[Marxism] Nader is losing it
lnp3 at panix.com
Sat Dec 11 15:04:58 MST 2010
On 12/11/10 4:37 PM, Shane Mage wrote:
> How is he "losing it?"
Mainly by omitting any reference to how Bloomberg sexually harassed
women at Salomon Brothers. I know about this first-hand because I did
work for this skunk in 1975.
Posted to PEN-L in 2001:
> Michael Bloomberg
> Louis Proyect
> Mon, 09 Apr 2001 12:19:06 -0700
> [Michael Bloomberg is the 105th richest man in America, mostly on the basis
> of financial information terminals that he leases to banks, brokerages,
> etc. He launched this business in 1979 with capital from a severance
> package he got from Salomon Brothers after being on the losing end of power
> struggle. In 1974 I was a programmer at Salomon and Bloomberg was my user.
> I had developed a mini brokerage system for Salomon Brothers International
> Limit, which was part of his fiefdom at the firm. When an African-American
> woman who I worked with found out that I was assigned to Bloomberg, she
> spat out, "He's the biggest pig at the firm." When minority women
> secretaries would bring coffee to a broker on Salomon's immense trading
> floor, Bloomberg often yelled out things like "Look at the tits on that
> spic." He is now running for mayor of NYC on the Republican Party ticket,
> only because he found the Democratic Party primary crowded. This is from a
> profile on him at: http://www.newyorkmag.com/]
> He admits he's tried to clean up his act in recent years -- he limits
> himself in front of me to the abbreviated "NFW," as in "no fucking way" --
> but friends and colleagues acknowledge that he can be a salty guy, a true
> product of Wall Street's raunchy trading-desk culture. "He's a really bawdy
> guy, very funny," says a woman friend, "but you don't take 75 percent of
> what he says seriously; he just loves to get a rise out of women." Female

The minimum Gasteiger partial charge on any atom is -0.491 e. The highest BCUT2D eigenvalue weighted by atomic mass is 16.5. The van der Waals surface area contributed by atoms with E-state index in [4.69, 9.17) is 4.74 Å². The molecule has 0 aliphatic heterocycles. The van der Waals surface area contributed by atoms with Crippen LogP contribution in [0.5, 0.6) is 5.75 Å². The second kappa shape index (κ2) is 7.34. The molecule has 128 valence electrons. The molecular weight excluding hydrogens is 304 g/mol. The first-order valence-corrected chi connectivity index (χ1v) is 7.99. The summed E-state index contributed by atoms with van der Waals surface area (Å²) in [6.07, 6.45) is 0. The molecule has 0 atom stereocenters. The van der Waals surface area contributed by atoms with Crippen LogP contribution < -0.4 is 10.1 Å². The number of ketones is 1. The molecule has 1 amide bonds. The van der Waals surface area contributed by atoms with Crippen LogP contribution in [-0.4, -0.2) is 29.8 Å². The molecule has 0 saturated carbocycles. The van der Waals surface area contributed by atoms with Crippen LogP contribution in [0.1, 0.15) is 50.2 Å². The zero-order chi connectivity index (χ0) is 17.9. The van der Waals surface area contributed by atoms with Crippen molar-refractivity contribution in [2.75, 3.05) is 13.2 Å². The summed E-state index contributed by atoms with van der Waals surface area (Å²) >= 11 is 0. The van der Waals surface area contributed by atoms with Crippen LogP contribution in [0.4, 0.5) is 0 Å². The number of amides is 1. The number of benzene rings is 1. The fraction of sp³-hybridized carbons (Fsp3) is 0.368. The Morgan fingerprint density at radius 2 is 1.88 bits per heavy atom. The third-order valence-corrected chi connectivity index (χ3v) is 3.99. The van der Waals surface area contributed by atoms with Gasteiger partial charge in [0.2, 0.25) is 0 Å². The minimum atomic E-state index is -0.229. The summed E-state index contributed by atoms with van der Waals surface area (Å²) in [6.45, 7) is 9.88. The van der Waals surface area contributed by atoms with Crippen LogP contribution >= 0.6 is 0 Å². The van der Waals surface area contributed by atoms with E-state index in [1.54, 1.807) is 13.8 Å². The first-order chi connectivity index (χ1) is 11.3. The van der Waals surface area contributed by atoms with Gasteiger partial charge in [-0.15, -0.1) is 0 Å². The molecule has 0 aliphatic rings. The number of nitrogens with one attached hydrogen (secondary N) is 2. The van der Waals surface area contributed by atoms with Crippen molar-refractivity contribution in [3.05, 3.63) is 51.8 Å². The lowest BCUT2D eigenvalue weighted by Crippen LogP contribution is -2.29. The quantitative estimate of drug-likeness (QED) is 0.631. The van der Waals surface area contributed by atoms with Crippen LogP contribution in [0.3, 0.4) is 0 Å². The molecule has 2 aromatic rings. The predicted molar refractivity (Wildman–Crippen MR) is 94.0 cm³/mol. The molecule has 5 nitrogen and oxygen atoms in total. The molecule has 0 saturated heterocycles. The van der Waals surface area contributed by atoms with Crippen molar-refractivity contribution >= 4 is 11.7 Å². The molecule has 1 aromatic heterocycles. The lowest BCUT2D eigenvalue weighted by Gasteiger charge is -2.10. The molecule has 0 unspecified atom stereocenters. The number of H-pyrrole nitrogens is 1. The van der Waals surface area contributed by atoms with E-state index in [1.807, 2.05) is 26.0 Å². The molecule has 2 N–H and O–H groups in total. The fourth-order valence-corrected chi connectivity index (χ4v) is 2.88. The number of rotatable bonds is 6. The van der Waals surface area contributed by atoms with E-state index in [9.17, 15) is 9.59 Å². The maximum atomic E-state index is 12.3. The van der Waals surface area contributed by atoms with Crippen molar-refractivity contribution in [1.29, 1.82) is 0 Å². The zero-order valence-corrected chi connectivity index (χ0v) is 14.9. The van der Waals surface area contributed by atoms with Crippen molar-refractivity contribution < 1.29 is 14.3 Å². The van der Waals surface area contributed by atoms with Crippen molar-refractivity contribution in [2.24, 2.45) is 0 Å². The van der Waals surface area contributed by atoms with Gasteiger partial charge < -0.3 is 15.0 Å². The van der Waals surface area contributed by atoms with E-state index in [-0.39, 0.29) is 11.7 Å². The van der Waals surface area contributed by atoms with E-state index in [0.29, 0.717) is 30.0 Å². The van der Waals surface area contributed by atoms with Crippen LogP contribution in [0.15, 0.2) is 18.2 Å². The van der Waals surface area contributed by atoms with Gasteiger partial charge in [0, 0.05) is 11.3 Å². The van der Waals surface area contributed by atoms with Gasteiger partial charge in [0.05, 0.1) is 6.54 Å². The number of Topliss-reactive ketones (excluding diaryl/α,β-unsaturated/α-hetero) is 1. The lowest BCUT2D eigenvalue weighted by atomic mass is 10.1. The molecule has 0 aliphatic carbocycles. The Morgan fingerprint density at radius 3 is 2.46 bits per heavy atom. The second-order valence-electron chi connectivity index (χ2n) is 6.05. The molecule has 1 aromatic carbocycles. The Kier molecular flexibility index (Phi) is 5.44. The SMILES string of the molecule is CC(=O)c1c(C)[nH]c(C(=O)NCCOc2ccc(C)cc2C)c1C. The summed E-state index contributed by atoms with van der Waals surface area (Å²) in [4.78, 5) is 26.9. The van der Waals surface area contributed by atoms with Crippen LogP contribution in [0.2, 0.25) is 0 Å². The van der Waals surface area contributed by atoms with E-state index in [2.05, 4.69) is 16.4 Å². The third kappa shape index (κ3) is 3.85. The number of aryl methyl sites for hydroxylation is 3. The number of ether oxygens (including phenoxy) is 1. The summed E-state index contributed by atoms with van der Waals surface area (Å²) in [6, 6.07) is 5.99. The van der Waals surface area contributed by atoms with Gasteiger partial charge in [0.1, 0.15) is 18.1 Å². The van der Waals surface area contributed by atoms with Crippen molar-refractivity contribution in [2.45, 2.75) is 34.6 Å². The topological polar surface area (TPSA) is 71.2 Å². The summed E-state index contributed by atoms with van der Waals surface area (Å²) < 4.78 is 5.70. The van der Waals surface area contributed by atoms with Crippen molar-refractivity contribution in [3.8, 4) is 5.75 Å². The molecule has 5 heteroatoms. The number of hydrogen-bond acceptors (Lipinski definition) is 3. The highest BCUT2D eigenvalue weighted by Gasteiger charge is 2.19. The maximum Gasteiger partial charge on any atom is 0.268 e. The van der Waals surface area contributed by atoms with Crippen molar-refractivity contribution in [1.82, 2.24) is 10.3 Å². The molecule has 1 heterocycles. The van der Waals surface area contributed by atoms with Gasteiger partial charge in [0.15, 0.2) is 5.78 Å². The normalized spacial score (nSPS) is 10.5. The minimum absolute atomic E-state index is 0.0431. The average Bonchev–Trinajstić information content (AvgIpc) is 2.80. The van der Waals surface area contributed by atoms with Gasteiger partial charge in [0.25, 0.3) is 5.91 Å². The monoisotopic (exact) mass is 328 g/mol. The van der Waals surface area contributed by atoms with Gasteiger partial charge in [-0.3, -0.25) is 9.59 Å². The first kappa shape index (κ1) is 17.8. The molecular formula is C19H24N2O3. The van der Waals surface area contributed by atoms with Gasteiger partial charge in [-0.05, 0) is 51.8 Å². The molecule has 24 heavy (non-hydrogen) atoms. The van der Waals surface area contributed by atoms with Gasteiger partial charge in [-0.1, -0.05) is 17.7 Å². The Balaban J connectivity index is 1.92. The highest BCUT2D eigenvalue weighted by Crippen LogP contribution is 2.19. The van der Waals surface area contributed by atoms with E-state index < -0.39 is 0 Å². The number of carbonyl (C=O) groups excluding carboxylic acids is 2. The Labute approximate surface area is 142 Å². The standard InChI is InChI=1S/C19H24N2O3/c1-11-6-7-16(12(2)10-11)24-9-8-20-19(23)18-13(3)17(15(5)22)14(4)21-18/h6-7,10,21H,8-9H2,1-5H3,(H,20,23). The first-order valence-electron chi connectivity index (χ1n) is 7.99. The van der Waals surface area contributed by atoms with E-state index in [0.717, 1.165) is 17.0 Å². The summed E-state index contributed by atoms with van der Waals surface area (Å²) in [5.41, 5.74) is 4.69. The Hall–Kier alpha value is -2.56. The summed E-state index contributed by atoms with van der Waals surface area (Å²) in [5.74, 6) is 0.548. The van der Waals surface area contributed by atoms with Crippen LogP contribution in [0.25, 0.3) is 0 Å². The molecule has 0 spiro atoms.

> staff report that he has a good record for promoting women and minorities
> and has never been accused of hitting on his employees, but he has made
> flip sexual comments that women have found offensive.
> Last month, the Daily News rehashed the details of a 1997 sexual-harassment
> complaint against Bloomberg by former sales executive Sekiko Garrison, who
> charged that when she told him she was pregnant, he responded, "Kill it."
> He has denied, under oath, that he made this and other crude statements,
> but nonetheless he settled the case last spring, for a sum said to be less
> than six figures. The lawsuit wasn't news per se -- it had been mentioned
> before in the press -- but the specific charges taken from the original
> legal papers made headlines. "Mike expected people would dredge it up,"
> says Bill Cunningham, a recently hired senior political adviser to
> Bloomberg, "which is why he took and passed a lie-detector test."
> Bloomberg chooses his words carefully when he's asked about the
> sexual-harassment lawsuit and the press feeding frenzy after the Daily News
> story. "It was very hurtful," he says. "I am 100 percent convinced that
> this company and myself acted honorably." Why settle, then? "I settled it
> because it would have dragged on and on and been disruptive for me and a
> lot of people who would have been brought in [for depositions]." His
> expanding team of political advisers fervently hope the story will be old
> news by the time Bloomberg is expected to announce in June. "If it had to
> come out," one of them says, "it's much better to do it now rather than a
> week before the election."
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